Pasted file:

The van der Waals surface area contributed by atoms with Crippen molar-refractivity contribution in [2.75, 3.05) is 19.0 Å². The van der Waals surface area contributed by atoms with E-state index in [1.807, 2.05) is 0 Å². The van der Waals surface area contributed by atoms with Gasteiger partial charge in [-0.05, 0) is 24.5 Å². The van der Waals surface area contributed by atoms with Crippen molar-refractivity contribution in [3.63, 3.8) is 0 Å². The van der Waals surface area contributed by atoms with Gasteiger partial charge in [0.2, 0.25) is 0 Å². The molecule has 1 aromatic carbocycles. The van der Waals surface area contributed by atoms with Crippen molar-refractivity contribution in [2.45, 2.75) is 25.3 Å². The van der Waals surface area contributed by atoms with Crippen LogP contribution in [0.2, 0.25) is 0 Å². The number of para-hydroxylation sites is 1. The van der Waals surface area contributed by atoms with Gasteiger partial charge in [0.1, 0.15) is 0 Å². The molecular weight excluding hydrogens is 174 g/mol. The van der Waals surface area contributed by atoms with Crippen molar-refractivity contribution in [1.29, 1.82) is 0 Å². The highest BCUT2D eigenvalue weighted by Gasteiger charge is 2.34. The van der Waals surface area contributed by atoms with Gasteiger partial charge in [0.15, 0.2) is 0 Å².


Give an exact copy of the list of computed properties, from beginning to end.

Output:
The van der Waals surface area contributed by atoms with Crippen molar-refractivity contribution in [2.75, 3.05) is 19.0 Å². The van der Waals surface area contributed by atoms with E-state index in [1.807, 2.05) is 0 Å². The van der Waals surface area contributed by atoms with Gasteiger partial charge in [-0.05, 0) is 24.5 Å². The van der Waals surface area contributed by atoms with Crippen molar-refractivity contribution in [3.63, 3.8) is 0 Å². The van der Waals surface area contributed by atoms with Gasteiger partial charge in [0.2, 0.25) is 0 Å². The molecule has 1 aromatic carbocycles. The van der Waals surface area contributed by atoms with Crippen molar-refractivity contribution in [2.45, 2.75) is 25.3 Å². The van der Waals surface area contributed by atoms with Crippen LogP contribution in [0.2, 0.25) is 0 Å². The number of para-hydroxylation sites is 1. The van der Waals surface area contributed by atoms with Gasteiger partial charge in [0.1, 0.15) is 0 Å². The molecular weight excluding hydrogens is 174 g/mol. The van der Waals surface area contributed by atoms with Crippen molar-refractivity contribution in [1.29, 1.82) is 0 Å². The highest BCUT2D eigenvalue weighted by Gasteiger charge is 2.34. The van der Waals surface area contributed by atoms with Gasteiger partial charge in [0.15, 0.2) is 0 Å².